Competence – If auditors are not technically competent to perform audit work, impacts on audit quality are likely to result. Indeed, the IAASB comments in its 2015–16 Work Plan that audit inspections have found instances where engagement quality control reviews were performed by persons who were not competent to do so. This organisational failure creates potentially serious hazards for the audit firms involved, for which an inappropriate opinion could be issued.

Ethical dilemmas – These may occur when the audit firm provides non-audit services to the audited entity. Audit firms should be familiar with the concept that providing non-audit services creates a threat to objectivity, in particular a self-review threat. Audit firms should also be accustomed to assessing the significance of this risk, and responding with the use of appropriate safeguards – or with a decision to not provide the non-audit service.

Extensive use of judgment – Audit inspectors often comment that key judgmental balance, particularly in areas such as fair values and impairment, is lacking in quality. The FRC’s 2014 Annual Report on Audit Quality Inspections states: “Limited evidence that audit firms have robustly challenged management particularly in respect of the appropriateness of key assumptions and other judgments was a key concern. Firms, with the assistance of audit committees, should ensure they appropriately challenge management.” The report comments that audit firms often fail to challenge the feasibility of business plans prepared by management, as well as assumptions relating to fair value, impairment, and the valuation of tangible and intangible assets.

The above list gives some examples of where audit quality has been compromised, as identified by audit inspections. The objective of the inspections is to highlight the weaknesses in audit quality and to recommend improvements. It is up to the audit firm whether or not they respond to the recommendations – but it is in their interest to do so, and there are calls by the IAASB to formalise the means by which audit firms demonstrate that they have taken such recommendations on board.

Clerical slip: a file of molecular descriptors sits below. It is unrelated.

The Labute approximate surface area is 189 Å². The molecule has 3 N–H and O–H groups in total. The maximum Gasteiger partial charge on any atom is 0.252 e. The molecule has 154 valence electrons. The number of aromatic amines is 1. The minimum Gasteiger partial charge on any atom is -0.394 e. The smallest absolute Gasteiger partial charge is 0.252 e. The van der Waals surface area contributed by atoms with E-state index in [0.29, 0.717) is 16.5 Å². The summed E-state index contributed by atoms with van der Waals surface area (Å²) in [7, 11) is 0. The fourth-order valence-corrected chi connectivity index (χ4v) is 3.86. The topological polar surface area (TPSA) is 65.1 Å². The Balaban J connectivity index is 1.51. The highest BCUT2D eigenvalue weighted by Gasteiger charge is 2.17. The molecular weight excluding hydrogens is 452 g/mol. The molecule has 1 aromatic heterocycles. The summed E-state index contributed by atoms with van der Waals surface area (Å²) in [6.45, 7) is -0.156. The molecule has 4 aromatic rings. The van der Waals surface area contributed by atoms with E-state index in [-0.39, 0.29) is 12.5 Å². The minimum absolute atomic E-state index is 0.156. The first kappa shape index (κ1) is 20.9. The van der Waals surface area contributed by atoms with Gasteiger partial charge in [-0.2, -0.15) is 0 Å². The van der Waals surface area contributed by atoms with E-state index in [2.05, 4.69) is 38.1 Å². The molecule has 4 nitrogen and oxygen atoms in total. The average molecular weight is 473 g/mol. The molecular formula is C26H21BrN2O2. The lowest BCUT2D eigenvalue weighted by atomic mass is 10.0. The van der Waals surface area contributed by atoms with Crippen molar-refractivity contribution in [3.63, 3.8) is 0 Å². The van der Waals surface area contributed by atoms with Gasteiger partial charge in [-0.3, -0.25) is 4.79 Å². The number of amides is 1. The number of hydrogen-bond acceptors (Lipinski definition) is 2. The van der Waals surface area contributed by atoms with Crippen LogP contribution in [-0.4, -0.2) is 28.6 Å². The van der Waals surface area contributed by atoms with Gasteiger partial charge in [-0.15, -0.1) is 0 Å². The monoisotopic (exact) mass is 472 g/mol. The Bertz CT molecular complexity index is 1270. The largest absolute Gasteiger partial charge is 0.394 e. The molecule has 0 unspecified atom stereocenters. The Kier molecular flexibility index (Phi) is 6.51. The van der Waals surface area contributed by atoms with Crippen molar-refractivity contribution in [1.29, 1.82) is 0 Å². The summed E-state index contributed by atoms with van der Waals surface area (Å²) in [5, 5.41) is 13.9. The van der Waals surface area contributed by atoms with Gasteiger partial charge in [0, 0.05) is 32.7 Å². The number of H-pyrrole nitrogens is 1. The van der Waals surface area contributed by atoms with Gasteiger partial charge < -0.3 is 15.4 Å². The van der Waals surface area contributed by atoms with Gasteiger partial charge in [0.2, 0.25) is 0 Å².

Measuring audit quality 

While Carillion’s troubles were crystallising, other oversight bodies were already making moves to overhaul parts of audit regulation and standard setting to address perceived shortcomings in audit quality.

The International Forum of Independent Audit Regulators (IFIAR), which comprises independent audit regulators from 52 jurisdictions, aims to improve audit quality globally. IFIAR conducts an annual inspection findings survey and, following persistently high negative audit inspection findings, has agreed with the six largest global network audit firms to reduce negative findings reported in 2015 by 25 per cent by 2019.

While this is an admirable goal, the comparability of percentages between years and the validity of any extrapolation from the results across all audits may be questionable.

Action on audit quality

The dissatisfaction of regulators with audit inspection findings has filtered down through the International Organization of Securities Commissions (IOSCO) to the Monitoring Group (MG), an oversight body of the International Auditing and Assurance Standards Board (IAASB), on which IOSCO has a board position.

IAASB continues to revise standards and issue new standards to improve audit quality. One significant and recent change involves enhanced auditor reporting, which includes reporting of key audit matters for listed entities, as well as structural and informational changes to all auditor reports. Standards on auditing estimates, risk assessment and quality management have also been revised or are in the process of being revised. 

The International Ethics Standards Board for Accountants (IESBA) has addressed threats to auditor independence by amending the code of ethics to increase the cooling-off period for key audit partners. IESBA is also looking at the impact of fees on audit quality, including the level of audit fees, the importance of those fees to the partner, office or firm, the ratio of non-audit services fees to audit fees paid by an audit client, and the provision of audit services by a firm that also has a significant non-audit services business.

Will these efforts fix audit quality? 

Before developing a plan to fix issues regarding audit quality, each element needs to be reliably and consistently measured, in a comparable manner. At the same time, a benchmark for acceptable audit quality needs to be set. Where audit quality falls short, the underlying root causes need to be analysed and addressed.

At present, however, it seems that current measures of audit quality are either not representative, not reliable, or not comparable, as each jurisdiction collects different data. The underlying context for each problem has not yet been clearly identified – yet solutions are being implemented regardless, with no reliable way of knowing whether or which are effective.

While the hope is that the current understanding of audit-related issues is sufficient, it nevertheless remains true that remedial actions come at a cost and it is currently impossible to know whether those costs are justified. For all concerned about audit quality – and for the well-being of the economy in general – a responsible and comprehensive approach to fixing outstanding issues must remain a top priority.

 

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Jaseem